The Three Magical Methods
by Deborah Owen
Have you felt your heart pound with fear during horror movies? Have you throbbed with passion during a love scene? Were you nervous when the slasher was about to knife a woman in the shower? That’s because the writer of the book or movie was controlling you. You can control your readers like that, too. You can control their heartbeat, and even the speed at which they read.
You may ask why you would want to control their reading speed. The answer is that fast scenes pull the reader into the action, but unending fast scenes exhilarate the reader’s emotions and tire them. The reader has a need for slow scenes to rest them mentally and emotionally. During the slow scenes they will reassess the anxiety of the previous scene and reflect back on the theme.
Let’s look at some samples of how you can control the reader’s speed:
“We bounced up the stairs two at a time, slipped into my room unnoticed, and closed the door without making a sound.”
- That sentence is fast because it has alliteration. (Alliteration is the succeeding sound of the same letter, or sounds that appear to be the same letter.) Note the words “bounced”, “stairs”, “slipped”, “unnoticed”, “closed” and “sound”. All have the S sound. Also notice the T alliteration in “stairs”, “two”, “at”, “time”, “into”, and “unnoticed”. (Note: The words “bounced” and “slipped” have a T sound in the -ed, but no T is there.) This is double alliteration, and it increases the speed even more.
- Another way to speed up a scene is with action verbs, such as: “The roller coaster zipped and whirled at lightening speed,” or “The skater swished by in a rush.”
- One way to slow a scene is by using words with Ws and Ls, like this:
“Katy wrinkled her nose and rolled over on her pillow.”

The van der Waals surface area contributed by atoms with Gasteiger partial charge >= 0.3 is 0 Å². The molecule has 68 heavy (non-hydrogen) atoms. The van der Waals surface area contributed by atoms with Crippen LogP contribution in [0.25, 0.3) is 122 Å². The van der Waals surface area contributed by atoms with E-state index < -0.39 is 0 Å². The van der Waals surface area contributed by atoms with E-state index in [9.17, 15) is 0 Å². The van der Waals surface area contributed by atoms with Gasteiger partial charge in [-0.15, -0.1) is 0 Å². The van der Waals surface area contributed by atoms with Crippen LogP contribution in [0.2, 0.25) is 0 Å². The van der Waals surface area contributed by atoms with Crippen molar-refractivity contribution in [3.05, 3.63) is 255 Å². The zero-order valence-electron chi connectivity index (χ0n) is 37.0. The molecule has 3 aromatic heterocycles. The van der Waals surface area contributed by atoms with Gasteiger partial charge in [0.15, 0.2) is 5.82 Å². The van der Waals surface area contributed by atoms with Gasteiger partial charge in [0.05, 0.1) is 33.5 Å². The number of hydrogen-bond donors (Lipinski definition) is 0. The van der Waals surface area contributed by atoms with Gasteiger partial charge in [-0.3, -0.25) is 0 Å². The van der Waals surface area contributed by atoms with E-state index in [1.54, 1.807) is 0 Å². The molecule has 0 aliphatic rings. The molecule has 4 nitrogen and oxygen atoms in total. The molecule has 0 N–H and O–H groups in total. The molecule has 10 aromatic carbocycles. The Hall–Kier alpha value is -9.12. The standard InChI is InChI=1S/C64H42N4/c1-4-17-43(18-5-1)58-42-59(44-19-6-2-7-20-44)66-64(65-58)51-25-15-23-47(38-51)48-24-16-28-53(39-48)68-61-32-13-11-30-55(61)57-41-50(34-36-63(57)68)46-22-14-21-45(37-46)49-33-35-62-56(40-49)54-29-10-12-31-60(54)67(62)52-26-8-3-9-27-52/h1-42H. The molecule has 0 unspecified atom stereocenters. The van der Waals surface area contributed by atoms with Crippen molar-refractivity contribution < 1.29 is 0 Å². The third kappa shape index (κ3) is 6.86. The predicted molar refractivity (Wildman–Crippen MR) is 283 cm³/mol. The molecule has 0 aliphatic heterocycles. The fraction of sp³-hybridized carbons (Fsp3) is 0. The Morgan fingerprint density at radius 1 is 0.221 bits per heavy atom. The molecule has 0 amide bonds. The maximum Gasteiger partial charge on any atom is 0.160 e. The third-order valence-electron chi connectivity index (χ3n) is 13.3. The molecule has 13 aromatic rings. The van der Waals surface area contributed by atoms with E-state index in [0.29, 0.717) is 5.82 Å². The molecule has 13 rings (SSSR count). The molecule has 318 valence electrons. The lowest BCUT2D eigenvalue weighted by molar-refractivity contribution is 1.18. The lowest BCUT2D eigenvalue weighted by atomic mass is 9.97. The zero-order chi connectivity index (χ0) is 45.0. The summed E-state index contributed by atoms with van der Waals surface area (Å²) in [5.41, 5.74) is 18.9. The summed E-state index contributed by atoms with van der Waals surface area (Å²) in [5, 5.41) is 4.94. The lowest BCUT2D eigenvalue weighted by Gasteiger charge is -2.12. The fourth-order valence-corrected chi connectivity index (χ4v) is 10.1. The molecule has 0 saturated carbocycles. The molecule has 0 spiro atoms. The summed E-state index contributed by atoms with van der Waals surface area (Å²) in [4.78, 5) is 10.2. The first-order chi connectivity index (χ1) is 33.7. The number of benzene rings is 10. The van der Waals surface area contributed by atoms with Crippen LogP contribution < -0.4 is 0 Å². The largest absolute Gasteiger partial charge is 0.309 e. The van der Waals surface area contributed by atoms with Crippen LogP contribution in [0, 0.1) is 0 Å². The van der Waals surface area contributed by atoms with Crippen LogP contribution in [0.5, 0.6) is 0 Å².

Here’s another slow one:
“A little lady watched from the crowd, and glanced momentarily at her watch.”
Note the four Ls in the last sentence and the three Ws. That’s double alliteration, so it should make the sentence flow fast, right? Not in this case. The lulling sounds of the Ws and Ls overpower the alliteration to make it a slow sentence.
Let’s look at this sentence again, and apply what we know at this point:
“The roller coaster zipped and whirled at lightening speed.”
This sentence has one W and four Ls, but it’s a fast sentence in spite of that. Why? Just as the Ws and Ls can overpower alliteration, soothing words with Ws and Ls must submit to high action words. When you write your own blogs, articles or stories, these are the skills you must learn.
- Alliteration speeds up a sentence.
- Normally, the use of Ws and Ls will slow down the reading of a sentence, especially when the two letters are used together
- The slowing technique of Ws and Ls will override the speed of alliteration and will slow the sentence if the two techniques are used together
- When action words are present in a sentence using Ws and Ls, the action words will prevail and will speed up the reading
Pick up a book and analyze some sentences for structure and speed. Write a 500-word story and practice using sentences that will speed readers up and slow them down.
What tips and tricks do you use in your writing? Share them with us. (And don’t forget to “like” our page, please.)
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